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Applying the OMOP Common Data Model to Facilitate Benefit-Risk Assessments of Medicinal Products Using Real-World Data from Singapore and South Korea.

Authors
  • Tan, Hui Xing1
  • Teo, Desmond Chun Hwee1
  • Lee, Dongyun2
  • Kim, Chungsoo3
  • Neo, Jing Wei1
  • Sung, Cynthia1, 4
  • Chahed, Haroun1
  • Ang, Pei San1
  • Tan, Doreen Su Yin5
  • Park, Rae Woong2, 3
  • Dorajoo, Sreemanee Raaj1
  • 1 Vigilance & Compliance Branch, Health Products Regulation Group, Health Sciences Authority, Singapore. , (Singapore)
  • 2 Department of Biomedical Informatics, Ajou University School of Medicine, Suwon, Korea. , (North Korea)
  • 3 Department of Biomedical Sciences, Graduate School of Medicine, Ajou University, Suwon, Korea. , (North Korea)
  • 4 Health Services and Systems Research, Duke-NUS Medical School, Singapore. , (Singapore)
  • 5 Department of Pharmacy, Khoo Teck Puat Hospital, Singapore. , (Singapore)
Type
Published Article
Journal
Healthcare informatics research
Publication Date
Apr 01, 2022
Volume
28
Issue
2
Pages
112–122
Identifiers
DOI: 10.4258/hir.2022.28.2.112
PMID: 35576979
Source
Medline
Keywords
Language
English
License
Unknown

Abstract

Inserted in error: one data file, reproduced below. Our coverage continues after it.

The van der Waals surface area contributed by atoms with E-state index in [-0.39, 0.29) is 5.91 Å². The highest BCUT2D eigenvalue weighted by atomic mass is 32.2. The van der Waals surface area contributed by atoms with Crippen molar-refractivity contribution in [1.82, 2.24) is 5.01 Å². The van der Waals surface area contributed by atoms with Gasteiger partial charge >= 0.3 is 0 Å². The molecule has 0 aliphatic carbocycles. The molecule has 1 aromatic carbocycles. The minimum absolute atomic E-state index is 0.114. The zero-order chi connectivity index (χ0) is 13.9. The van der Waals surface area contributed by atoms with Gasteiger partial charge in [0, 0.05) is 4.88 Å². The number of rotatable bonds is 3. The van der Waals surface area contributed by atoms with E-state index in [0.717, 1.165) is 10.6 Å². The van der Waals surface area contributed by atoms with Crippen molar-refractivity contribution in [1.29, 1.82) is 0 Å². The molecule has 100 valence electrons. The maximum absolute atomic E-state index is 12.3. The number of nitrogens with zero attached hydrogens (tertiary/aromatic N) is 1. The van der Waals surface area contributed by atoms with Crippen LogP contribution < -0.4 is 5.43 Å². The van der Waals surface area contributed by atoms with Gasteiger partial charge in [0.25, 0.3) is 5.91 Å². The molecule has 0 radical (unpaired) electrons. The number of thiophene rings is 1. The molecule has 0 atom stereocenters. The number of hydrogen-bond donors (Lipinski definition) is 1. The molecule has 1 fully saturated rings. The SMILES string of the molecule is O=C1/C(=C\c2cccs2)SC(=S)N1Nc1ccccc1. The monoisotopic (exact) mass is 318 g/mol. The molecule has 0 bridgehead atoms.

The aim of this study was to characterize the benefits of converting Electronic Medical Records (EMRs) to a common data model (CDM) and to assess the potential of CDM-converted data to rapidly generate insights for benefit-risk assessments in post-market regulatory evaluation and decisions. EMRs from January 2013 to December 2016 were mapped onto the Observational Medical Outcomes Partnership-CDM (OMOP-CDM) schema. Vocabulary mappings were applied to convert source data values into OMOP-CDM-endorsed terminologies. Existing analytic codes used in a prior OMOP-CDM drug utilization study were modified to conduct an illustrative analysis of oral anticoagulants used for atrial fibrillation in Singapore and South Korea, resembling a typical benefit-risk assessment. A novel visualization is proposed to represent the comparative effectiveness, safety and utilization of the drugs. Over 90% of records were mapped onto the OMOP-CDM. The CDM data structures and analytic code templates simplified the querying of data for the analysis. In total, 2,419 patients from Singapore and South Korea fulfilled the study criteria, the majority of whom were warfarin users. After 3 months of follow-up, differences in cumulative incidence of bleeding and thromboembolic events were observable via the proposed visualization, surfacing insights as to the agent of preference in a given clinical setting, which may meaningfully inform regulatory decision-making. While the structure of the OMOP-CDM and its accessory tools facilitate real-world data analysis, extending them to fulfil regulatory analytic purposes in the post-market setting, such as benefit-risk assessments, may require layering on additional analytic tools and visualization techniques.

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